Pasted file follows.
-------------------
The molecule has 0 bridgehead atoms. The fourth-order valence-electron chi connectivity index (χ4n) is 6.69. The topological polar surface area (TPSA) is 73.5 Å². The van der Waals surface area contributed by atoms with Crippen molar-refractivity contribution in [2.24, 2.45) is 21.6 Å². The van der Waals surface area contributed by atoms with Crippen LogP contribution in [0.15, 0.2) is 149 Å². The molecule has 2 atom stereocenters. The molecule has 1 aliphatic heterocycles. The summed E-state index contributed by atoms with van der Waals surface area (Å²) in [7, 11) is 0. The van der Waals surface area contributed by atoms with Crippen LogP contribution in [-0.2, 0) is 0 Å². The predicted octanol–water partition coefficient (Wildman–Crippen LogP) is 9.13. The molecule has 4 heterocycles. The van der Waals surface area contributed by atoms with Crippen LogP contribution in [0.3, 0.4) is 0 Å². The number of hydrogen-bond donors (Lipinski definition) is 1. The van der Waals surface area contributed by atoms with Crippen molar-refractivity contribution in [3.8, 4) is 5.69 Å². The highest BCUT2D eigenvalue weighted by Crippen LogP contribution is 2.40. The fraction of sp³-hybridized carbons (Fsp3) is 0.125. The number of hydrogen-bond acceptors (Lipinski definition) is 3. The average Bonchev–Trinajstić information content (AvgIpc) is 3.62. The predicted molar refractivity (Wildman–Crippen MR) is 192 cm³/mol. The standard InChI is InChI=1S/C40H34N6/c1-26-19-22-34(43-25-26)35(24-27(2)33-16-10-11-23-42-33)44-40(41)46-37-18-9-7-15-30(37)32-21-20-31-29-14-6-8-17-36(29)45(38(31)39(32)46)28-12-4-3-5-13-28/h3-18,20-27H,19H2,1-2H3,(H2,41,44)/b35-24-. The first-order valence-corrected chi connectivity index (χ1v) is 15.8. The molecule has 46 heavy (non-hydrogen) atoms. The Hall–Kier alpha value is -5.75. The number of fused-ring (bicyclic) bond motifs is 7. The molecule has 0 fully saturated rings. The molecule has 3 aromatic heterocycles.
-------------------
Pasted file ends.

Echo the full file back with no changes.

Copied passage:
The molecule has 0 bridgehead atoms. The fourth-order valence-electron chi connectivity index (χ4n) is 6.69. The topological polar surface area (TPSA) is 73.5 Å². The van der Waals surface area contributed by atoms with Crippen molar-refractivity contribution in [2.24, 2.45) is 21.6 Å². The van der Waals surface area contributed by atoms with Crippen LogP contribution in [0.15, 0.2) is 149 Å². The molecule has 2 atom stereocenters. The molecule has 1 aliphatic heterocycles. The summed E-state index contributed by atoms with van der Waals surface area (Å²) in [7, 11) is 0. The van der Waals surface area contributed by atoms with Crippen LogP contribution in [-0.2, 0) is 0 Å². The predicted octanol–water partition coefficient (Wildman–Crippen LogP) is 9.13. The molecule has 4 heterocycles. The van der Waals surface area contributed by atoms with Crippen LogP contribution in [0.3, 0.4) is 0 Å². The number of hydrogen-bond donors (Lipinski definition) is 1. The van der Waals surface area contributed by atoms with Crippen molar-refractivity contribution in [3.8, 4) is 5.69 Å². The highest BCUT2D eigenvalue weighted by Crippen LogP contribution is 2.40. The fraction of sp³-hybridized carbons (Fsp3) is 0.125. The number of hydrogen-bond acceptors (Lipinski definition) is 3. The average Bonchev–Trinajstić information content (AvgIpc) is 3.62. The predicted molar refractivity (Wildman–Crippen MR) is 192 cm³/mol. The standard InChI is InChI=1S/C40H34N6/c1-26-19-22-34(43-25-26)35(24-27(2)33-16-10-11-23-42-33)44-40(41)46-37-18-9-7-15-30(37)32-21-20-31-29-14-6-8-17-36(29)45(38(31)39(32)46)28-12-4-3-5-13-28/h3-18,20-27H,19H2,1-2H3,(H2,41,44)/b35-24-. The first-order valence-corrected chi connectivity index (χ1v) is 15.8. The molecule has 46 heavy (non-hydrogen) atoms. The Hall–Kier alpha value is -5.75. The number of fused-ring (bicyclic) bond motifs is 7. The molecule has 0 fully saturated rings. The molecule has 3 aromatic heterocycles.